The investigation could have wide- ranging implications for domestic gas prices and supply, as well as for competition in the industrial gas market. A previous MMC reference of British Gas in 1988 was concerned only with gas supply under contract to large firms.
British Gas had called for a review of a series of sweeping changes imposed on it over the past 18 months. These include a tougher price cap for domestic consumers, set by Ofgas, and demands from the Office of Fair Trading that it should establish its transportation arm as a separate business.
The OFT also said that British Gas should halve its share of the industrial gas market, while the Government announced that it would reduce, and possibly eliminate, the British Gas monopoly over domestic and other small customers.
Cedric Brown, the chief executive of British Gas, said: 'All this has happened in a piecemeal way and amounts to major uncertainty for us, our customers and employees. Quite frankly, with everything that has happened we believe an MMC reference is the only solution. It entails risk but we hope for a clear way forward at the end of the day.'
The reference came as talks collapsed between British Gas and Ofgas over attempts to increase competition in the industrial gas market. Hours before Mr Heseltine's announcement, Ofgas made a separate reference to the MMC of British Gas over its pipeline system, which the company is being forced to hive off as a separate unit that other gas suppliers can use on the same terms as British Gas.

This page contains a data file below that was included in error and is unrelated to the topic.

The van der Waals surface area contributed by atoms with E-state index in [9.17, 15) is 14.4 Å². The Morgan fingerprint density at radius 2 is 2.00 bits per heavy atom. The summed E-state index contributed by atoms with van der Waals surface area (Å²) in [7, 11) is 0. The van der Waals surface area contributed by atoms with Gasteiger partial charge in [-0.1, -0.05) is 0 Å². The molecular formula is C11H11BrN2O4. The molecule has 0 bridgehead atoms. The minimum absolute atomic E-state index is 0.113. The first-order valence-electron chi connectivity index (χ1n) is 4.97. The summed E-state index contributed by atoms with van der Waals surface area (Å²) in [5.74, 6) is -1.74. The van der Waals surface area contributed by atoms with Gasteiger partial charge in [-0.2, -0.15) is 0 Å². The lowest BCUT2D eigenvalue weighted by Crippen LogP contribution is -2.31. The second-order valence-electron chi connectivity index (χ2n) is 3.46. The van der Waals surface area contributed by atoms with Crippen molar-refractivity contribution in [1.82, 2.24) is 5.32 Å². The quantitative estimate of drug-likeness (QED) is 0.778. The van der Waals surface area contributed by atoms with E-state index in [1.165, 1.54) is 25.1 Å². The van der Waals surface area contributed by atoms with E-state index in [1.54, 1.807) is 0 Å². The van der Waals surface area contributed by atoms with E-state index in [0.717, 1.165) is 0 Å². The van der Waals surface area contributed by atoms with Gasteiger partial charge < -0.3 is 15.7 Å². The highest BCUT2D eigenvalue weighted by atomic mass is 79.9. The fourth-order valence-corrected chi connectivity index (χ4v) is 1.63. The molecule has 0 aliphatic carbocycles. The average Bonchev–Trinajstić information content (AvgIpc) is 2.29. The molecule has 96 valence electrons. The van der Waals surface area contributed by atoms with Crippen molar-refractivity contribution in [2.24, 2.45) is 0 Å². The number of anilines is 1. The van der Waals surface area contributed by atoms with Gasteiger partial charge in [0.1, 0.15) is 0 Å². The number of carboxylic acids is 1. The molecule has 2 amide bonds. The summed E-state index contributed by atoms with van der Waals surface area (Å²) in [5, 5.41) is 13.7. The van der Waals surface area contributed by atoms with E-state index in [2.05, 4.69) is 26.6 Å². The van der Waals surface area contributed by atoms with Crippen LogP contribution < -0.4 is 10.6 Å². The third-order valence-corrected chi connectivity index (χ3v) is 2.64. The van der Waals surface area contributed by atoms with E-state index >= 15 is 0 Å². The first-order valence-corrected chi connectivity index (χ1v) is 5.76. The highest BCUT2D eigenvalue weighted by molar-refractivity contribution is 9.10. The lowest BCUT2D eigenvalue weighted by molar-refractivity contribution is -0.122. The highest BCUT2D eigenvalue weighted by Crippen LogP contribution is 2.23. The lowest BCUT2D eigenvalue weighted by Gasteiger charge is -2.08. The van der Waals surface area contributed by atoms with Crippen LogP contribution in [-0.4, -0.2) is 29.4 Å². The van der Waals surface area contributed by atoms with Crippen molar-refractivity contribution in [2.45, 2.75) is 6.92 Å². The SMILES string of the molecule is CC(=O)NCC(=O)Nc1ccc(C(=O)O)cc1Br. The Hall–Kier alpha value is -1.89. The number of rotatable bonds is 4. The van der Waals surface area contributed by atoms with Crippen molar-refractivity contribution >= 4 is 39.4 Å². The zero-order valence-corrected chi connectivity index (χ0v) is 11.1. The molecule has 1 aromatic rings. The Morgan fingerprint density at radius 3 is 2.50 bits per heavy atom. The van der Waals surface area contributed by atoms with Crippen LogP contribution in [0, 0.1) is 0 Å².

British Gas and Ofgas failed to agree on how much it would be able to charge for the use of the pipes and how the pipeline business would be conducted.
Sir James MacKinnon, the director general of Ofgas, said: 'Discussions about appropriate arrangements have been dogged with difficulty and delays.' His reference to the MMC underlines the increasingly bitter relationship between the company and the watchdog.
Mr Brown said that British Gas had decided to ask for a wide-ranging reference by the Government rather than a narrow review of the pipeline business alone. He attacked the regulator for failing to discuss fully the issue of rates of return on the pipeline system, and hence how much it can charge, which British Gas regards as key to the talks.
Mr Brown also said that the company was in the untenable situation of falling between two regulators. Although the decision to hive off the pipeline system came from the Office of Fair Trading, the regulation of the business is the bailiwick of Ofgas.
Mr Brown said: 'We have not even scratched the surface of the issue with Ofgas. We worked in a professional way with the Office of Fair Trading, but with Ofgas we have reached an impasse.' He said that he had wanted to build bridges with the regulator but had failed to do so in a series of key meetings with Sir James over the past 10 days.Reuse content